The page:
British medical researchers led by Dr. Tony Goldstone published a study in September 2013 in the journal Annals of Neurology that compared 19 soldiers who had suffered moderate to severe TBI from blast injuries with 39 people who suffered the same level of brain injury from traffic accidents.
Using neuroimaging and hormonal testing they found that 32% of the blast-injured soldiers had suffered pituitary injuries while just 2% of the traffic accident victims did. Damage to the pituitary lowered secretion of human growth hormone (HGH) and caused the victims to suffer such symptoms as fatigue, a depressed mood, low emotional or social well-being, increased body fat, reduced muscle and thinning bones. Dr. Goldstone was able to reverse these symptoms by using HGH replacement therapy.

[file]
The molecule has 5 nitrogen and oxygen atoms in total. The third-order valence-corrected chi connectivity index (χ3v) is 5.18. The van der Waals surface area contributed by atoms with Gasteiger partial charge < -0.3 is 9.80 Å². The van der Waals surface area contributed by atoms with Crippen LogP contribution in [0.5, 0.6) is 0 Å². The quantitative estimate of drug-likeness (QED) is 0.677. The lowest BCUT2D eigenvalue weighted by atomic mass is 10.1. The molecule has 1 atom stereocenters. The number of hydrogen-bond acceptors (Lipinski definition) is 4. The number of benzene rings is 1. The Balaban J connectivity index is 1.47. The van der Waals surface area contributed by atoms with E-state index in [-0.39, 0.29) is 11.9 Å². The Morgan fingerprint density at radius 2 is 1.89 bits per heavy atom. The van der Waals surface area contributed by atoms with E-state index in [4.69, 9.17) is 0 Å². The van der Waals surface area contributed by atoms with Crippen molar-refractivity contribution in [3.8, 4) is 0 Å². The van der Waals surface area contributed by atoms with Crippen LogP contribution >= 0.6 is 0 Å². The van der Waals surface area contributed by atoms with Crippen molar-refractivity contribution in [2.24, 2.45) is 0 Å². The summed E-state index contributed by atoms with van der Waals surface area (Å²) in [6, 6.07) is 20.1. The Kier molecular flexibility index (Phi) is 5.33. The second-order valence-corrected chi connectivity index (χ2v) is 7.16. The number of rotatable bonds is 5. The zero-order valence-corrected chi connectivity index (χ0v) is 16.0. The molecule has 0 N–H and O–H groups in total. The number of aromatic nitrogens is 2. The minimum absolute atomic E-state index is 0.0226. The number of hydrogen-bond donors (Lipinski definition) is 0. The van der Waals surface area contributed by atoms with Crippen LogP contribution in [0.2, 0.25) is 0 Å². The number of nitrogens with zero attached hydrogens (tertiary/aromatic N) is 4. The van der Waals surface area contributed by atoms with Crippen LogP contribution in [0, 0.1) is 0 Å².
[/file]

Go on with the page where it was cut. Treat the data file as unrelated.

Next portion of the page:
As for why soldiers with blast injuries suffered a much higher incidence of pituitary damage it is likely that the blast force exceeded the force of traffic accidents and penetrated deeper areas of the brain. Soldiers with blast injuries showed more widespread white matter connection damage and more severe cognitive problems.